On February 14, 2017, the New York Court of Appeals issued a decision in Lend Lease (US) Construction LMB Inc., et al. v. Zurich American Insurance Co., et al., 2017 N.Y. Slip Op. 01141, 2017 N.Y. LEXIS 112 (Feb. 14, 2017), holding that a broad coverage exclusion in a builder’s risk insurance policy did not render the policy “illusory” because it did not “defeat all of the coverage afforded under the policy.” Slip Op. at 7.

In Lend Lease, the insured, a developer, sought a declaration of coverage under a program of builder's risk insurance issued by Zurich American Insurance Company for weather-related damage to a tower crane caused by Superstorm Sandy. The Court of Appeals was asked to determine whether the crane is covered in the first instance under the insurance provided for a temporary structure, or “temporary works,” and, if so, whether an exclusion in the policy for a contractor’s tools, machinery, plant and equipment (the contractor’s tools exclusion) defeats that initial grant of coverage. Of interest here, the Court noted, “[a]lso at issue—and critical to the analysis—is the question whether the contractor’s tools exclusion is ineffective because it would render the coverage granted in the first instance for temporary works illusory.” Slip Op. at 2.

Following Zurich’s denial and disclaimer of coverage with respect to this matter, the insured commenced an action seeking, among other things, a declaration that the crane is covered property under the policy, and that coverage for the crane is not subject to any policy exclusion.

Although the Court of Appeals departed from an intermediate appellate court ruling by concluding that there is an issue of fact whether the policy provides coverage for the subject loss in the first instance, the Court nevertheless reached the same result, concluding that “there is no coverage for that loss under the policy because any coverage afforded by that contract in the first instance is defeated by the contractor's tools exclusion.” Slip Op. at 6. The exclusion provided:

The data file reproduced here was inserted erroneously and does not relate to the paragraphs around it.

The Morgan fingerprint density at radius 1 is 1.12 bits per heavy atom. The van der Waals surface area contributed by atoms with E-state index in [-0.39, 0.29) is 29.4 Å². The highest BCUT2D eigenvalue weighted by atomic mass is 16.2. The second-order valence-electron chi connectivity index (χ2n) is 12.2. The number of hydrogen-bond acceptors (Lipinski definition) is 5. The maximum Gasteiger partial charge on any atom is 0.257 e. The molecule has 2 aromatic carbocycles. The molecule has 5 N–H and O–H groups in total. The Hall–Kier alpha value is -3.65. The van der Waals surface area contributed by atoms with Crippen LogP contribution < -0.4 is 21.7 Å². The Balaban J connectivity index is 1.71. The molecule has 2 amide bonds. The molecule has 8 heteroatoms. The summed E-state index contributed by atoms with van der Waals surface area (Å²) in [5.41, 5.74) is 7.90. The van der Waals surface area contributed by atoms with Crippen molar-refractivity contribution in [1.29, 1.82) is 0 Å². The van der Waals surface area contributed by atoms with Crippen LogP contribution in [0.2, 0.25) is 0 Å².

[t]he Policy does not insure against loss or damage to . . . Contractor's tools, machinery, plant and equipment including spare parts and accessories, whether owned, loaned, borrowed, hired or leased, and property of a similar nature not destined to become a permanent part of the INSURED PROJECT*, unless specifically endorsed to the Policy. Id., Slip Op. at 6.

The insured argued that the exclusion did not apply because the crane was not a “tool” or equipment” within its terms, but the Court rejected that argument, finding that the crane was “machinery” within the terms of the exclusion. The insured further sought to avoid application of that exclusion on the ground that it is so broad as to render coverage afforded under the temporary works provision of the policy illusory. Finding that argument unpersuasive, the Court noted:

We agree with the Appellate Division . . . that “[a]n insurance policy is not illusory if it provides coverage for some acts[ subject to] a potentially wide exclusion” . . . Indeed, the contractor's tools exclusion does not defeat all of the coverage afforded under the policy's temporary works provision. That exclusion would not defeat coverage initially granted for such things as the cost of erecting scaffolding, for "temporary buildings," and for such other things as "formwork, falsework, shoring, [and] fences," which are not "tools" within the meaning of the exclusion. The enforcement of the exclusion does not create a result that “would have the exclusion swallow the policy.” Slip Op. at 7.

The Court concluded that “for the same reason the exclusion does not render the coverage granted under the temporary works provision illusory.” Id.

This decision serves as a reminder to policyholders that they must read and understand the policy they obtain, or bear the consequences of a broadly-worded policy exclusion that may warrant denial of coverage. Insurers, in turn, should tailor broad exclusions so as to avoid a later argument that application of the exclusion would render coverage under the policy illusory.

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